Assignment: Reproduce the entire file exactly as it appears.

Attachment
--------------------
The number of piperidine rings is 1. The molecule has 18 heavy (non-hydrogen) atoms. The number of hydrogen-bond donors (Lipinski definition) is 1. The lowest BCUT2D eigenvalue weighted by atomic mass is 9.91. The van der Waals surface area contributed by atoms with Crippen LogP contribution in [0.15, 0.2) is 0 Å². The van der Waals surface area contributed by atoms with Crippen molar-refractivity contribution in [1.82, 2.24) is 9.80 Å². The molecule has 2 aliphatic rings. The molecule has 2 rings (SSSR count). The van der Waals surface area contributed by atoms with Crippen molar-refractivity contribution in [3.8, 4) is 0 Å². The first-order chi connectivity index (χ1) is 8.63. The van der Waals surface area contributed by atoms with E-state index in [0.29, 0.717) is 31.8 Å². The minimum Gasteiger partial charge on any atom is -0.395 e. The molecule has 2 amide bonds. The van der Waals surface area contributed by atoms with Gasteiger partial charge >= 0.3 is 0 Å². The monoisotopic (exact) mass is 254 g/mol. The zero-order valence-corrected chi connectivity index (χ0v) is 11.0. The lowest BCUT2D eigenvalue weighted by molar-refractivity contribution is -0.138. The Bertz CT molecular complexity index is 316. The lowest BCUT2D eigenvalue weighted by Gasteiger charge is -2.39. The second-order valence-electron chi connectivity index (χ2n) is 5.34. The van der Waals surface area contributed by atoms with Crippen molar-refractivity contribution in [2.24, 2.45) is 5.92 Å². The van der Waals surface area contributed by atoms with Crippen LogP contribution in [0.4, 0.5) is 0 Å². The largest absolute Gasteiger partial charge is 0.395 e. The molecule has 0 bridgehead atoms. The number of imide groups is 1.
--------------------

The number of piperidine rings is 1. The molecule has 18 heavy (non-hydrogen) atoms. The number of hydrogen-bond donors (Lipinski definition) is 1. The lowest BCUT2D eigenvalue weighted by atomic mass is 9.91. The van der Waals surface area contributed by atoms with Crippen LogP contribution in [0.15, 0.2) is 0 Å². The van der Waals surface area contributed by atoms with Crippen molar-refractivity contribution in [1.82, 2.24) is 9.80 Å². The molecule has 2 aliphatic rings. The molecule has 2 rings (SSSR count). The van der Waals surface area contributed by atoms with Crippen molar-refractivity contribution in [3.8, 4) is 0 Å². The first-order chi connectivity index (χ1) is 8.63. The van der Waals surface area contributed by atoms with E-state index in [0.29, 0.717) is 31.8 Å². The minimum Gasteiger partial charge on any atom is -0.395 e. The molecule has 2 amide bonds. The van der Waals surface area contributed by atoms with Gasteiger partial charge >= 0.3 is 0 Å². The monoisotopic (exact) mass is 254 g/mol. The zero-order valence-corrected chi connectivity index (χ0v) is 11.0. The lowest BCUT2D eigenvalue weighted by molar-refractivity contribution is -0.138. The Bertz CT molecular complexity index is 316. The lowest BCUT2D eigenvalue weighted by Gasteiger charge is -2.39. The second-order valence-electron chi connectivity index (χ2n) is 5.34. The van der Waals surface area contributed by atoms with Crippen molar-refractivity contribution in [2.24, 2.45) is 5.92 Å². The van der Waals surface area contributed by atoms with Crippen LogP contribution in [0.4, 0.5) is 0 Å². The largest absolute Gasteiger partial charge is 0.395 e. The molecule has 0 bridgehead atoms. The number of imide groups is 1.